The pistons in a snowmobile engine are subjected to severe temperature conditions not only because snowmobiles are operated in extremely cold temperatures but also because the engine has a high output per unit volume of approximately 150kW/liter. The temperature of the piston top may go from -40°C (when a cold engine is started) to 400°C or higher (when the engine is running at full load). When the piston and cylinder inner wall are cold, the performance of the lubricating oil drops; when they are hot, scuffing may be produced by problems such as tearing of the oil film between the piston and cylinder. When the engine is run at full load for a long time, moreover, the piston is subjected to prolonged high-temperature use, which is conducive to the production of piston boss hole abrasion and ring groove adhesive wear.
Technical Paper

3-D Video Sensor for Dynamic Out-of-Position Sensing, Occupant Classification and Additional Sensor Functions

2005-04-11
2005-01-1232
A 3-D video sensor designed for in-vehicle operation is presented in this paper. This sensor enables improved occupant protection according to the Federal Motor Vehicle Safety Standard (FMVSS) 208 and beyond. Interior sensors integrated in current occupant protection systems are especially designed for Occupant Classification (OC). However, these interior sensors do not measure the distance between the head and the air bag module. As a result, the air bags deploy independently from the occupants' Out-Of-Position (OOP) status in crash situations. On the contrary, the sensor presented in this paper overcomes this shortcoming by providing dynamic Out-Of-Position Sensing (OOPS) capabilities in addition to occupant classification. The requirements of dynamic OOPS are discussed and an appropriate test device and test procedure are described. Furthermore, the paper presents the sensor principle, the hardware architecture and algorithms for image data processing.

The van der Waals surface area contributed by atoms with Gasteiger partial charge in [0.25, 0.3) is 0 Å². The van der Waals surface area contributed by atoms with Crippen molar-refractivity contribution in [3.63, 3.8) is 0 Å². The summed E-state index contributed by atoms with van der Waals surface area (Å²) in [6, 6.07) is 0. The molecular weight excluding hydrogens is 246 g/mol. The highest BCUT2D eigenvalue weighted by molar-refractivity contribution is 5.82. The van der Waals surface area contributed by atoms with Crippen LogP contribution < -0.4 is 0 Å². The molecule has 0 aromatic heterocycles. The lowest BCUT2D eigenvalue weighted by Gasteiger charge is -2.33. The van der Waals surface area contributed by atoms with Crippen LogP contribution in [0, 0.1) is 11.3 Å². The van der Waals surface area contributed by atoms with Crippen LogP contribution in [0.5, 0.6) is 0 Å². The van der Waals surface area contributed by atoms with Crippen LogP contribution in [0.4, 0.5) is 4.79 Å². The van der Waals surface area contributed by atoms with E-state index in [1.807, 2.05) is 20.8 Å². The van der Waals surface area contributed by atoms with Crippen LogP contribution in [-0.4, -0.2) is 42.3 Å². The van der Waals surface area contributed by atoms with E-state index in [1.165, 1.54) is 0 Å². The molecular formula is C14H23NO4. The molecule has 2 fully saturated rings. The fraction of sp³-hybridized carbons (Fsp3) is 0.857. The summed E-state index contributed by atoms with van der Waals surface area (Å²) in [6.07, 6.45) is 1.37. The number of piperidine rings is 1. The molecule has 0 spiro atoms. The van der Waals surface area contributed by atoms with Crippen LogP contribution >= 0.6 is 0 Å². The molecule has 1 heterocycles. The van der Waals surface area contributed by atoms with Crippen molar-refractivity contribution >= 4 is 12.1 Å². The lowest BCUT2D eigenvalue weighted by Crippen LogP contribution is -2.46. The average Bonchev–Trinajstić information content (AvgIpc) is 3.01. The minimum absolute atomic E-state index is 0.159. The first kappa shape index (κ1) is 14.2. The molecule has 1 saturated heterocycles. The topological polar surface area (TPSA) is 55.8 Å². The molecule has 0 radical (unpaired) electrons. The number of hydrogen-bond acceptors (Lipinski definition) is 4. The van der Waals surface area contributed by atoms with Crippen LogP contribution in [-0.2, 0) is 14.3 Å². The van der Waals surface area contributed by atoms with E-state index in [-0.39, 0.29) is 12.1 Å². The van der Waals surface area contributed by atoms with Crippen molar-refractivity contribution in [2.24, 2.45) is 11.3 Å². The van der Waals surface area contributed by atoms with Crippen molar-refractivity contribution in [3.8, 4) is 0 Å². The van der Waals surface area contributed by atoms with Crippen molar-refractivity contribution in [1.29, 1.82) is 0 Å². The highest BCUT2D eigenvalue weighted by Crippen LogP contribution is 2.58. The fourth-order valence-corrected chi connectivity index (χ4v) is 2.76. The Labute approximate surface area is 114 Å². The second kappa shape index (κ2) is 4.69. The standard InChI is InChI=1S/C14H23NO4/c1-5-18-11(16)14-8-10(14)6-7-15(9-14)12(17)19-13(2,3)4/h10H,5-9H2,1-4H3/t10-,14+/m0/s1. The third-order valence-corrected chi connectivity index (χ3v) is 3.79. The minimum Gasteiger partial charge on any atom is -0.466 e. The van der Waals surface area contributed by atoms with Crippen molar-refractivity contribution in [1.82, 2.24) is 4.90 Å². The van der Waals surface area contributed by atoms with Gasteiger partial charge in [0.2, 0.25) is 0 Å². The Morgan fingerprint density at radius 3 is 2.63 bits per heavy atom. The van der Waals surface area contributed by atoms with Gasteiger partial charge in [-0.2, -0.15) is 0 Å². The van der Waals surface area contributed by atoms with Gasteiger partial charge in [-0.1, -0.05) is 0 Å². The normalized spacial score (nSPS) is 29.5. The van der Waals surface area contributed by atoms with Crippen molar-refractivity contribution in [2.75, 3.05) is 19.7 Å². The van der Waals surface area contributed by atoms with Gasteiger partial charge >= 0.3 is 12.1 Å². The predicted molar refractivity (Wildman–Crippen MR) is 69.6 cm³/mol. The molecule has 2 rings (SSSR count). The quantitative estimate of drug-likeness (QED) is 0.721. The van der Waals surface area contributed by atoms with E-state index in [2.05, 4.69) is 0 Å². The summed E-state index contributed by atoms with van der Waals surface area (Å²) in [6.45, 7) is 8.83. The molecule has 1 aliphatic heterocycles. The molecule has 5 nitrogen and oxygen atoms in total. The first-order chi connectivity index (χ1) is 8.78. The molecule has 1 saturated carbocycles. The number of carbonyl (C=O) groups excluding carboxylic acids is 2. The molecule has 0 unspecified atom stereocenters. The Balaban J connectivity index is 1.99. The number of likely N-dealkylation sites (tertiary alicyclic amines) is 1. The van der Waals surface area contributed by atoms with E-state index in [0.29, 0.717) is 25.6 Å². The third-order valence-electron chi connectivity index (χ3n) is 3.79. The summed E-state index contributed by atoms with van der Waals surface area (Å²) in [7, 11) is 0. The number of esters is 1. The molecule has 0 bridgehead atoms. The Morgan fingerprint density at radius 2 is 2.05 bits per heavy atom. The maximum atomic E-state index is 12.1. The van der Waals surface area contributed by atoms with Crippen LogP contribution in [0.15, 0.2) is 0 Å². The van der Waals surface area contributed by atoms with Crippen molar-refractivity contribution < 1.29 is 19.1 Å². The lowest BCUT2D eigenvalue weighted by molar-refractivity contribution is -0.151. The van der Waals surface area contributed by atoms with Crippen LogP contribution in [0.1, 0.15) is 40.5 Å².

Standard

350 °F Autoclave Cure, Low Flow Toughened Epoxy Prepregs, Type 35, Class 1, Grade 190, Fiber 1

2019-03-12
WIP
AMS3961/3A
The intent of this specification is for the procurement of the material listed on the QPL and, therefore, no qualification or equivalency threshold values are provided. Users that intend to conduct a new material qualification or equivalency program shall refer to the Quality Assurance section of the base specification, AMS3961. All material qualification and equivalency data has been archived and is available for review upon request. Contact the CMH-17 Secretariat (www.cmh17.org) for additional information.
Standard

350 °F Autoclave Cure, Low Flow Toughened Epoxy Prepregs, Type 35, Class 1, Grade 190, Fiber 1

2015-12-02
CURRENT
AMS3961/3
The intent of this specification is for the procurement of the material listed on the QPL and, therefore, no qualification or equivalency threshold values are provided. Users that intend to conduct a new material qualification or equivalency program shall refer to the Quality Assurance section of the base specification, AMS3961. All material qualification and equivalency data has been archived and is available for review upon request. Contact the CMH-17 Secretariat (www.cmh17.org) for additional information.
Standard

350 °F Autoclave Cure, Low Flow Toughened Epoxy Prepregs, Type 35, Class 1, Grade 190, Fiber 2

2015-12-02
CURRENT
AMS3961/2
The intent of this specification is for the procurement of the material listed on the QPL and, therefore, no qualification or equivalency threshold values are provided. Users that intend to conduct a new material qualification or equivalency program shall refer to the Quality Assurance section of the base specification, AMS3961. All material qualification and equivalency data has been archived and is available for review upon request. Contact the CMH-17 Secretariat (www.cmh17.org) for additional information.
Standard

350 °F Autoclave Cure, Low Flow Toughened Epoxy Prepregs, Type 35, Class 1, Grade 190, Fiber 2

2019-03-12
WIP
AMS3961/2A
The intent of this specification is for the procurement of the material listed on the QPL and, therefore, no qualification or equivalency threshold values are provided. Users that intend to conduct a new material qualification or equivalency program shall refer to the Quality Assurance section of the base specification, AMS3961. All material qualification and equivalency data has been archived and is available for review upon request. Contact the CMH-17 Secretariat (www.cmh17.org) for additional information.
Standard

400 Hz CONNECTION AIRCRAFT ELECTRICAL MAINTENANCE PROCEDURES

1994-12-01
HISTORICAL
AIR4365
This SAE Aerospace Information Report (AIR) describes field-level procedures to determine if 400 Hz electrical connections for external power may have been subjected to excessive wear, which may result in inadequate disengagement forces.
Standard

400 Hz Connection Aircraft Electrical Maintenance Procedures

2008-03-28
HISTORICAL
AIR4365A
This SAE Aerospace Information Report (AIR) describes field-level procedures to determine if 400 Hz electrical connections for external power may have been subjected to excessive wear, which may result in inadequate disengagement forces.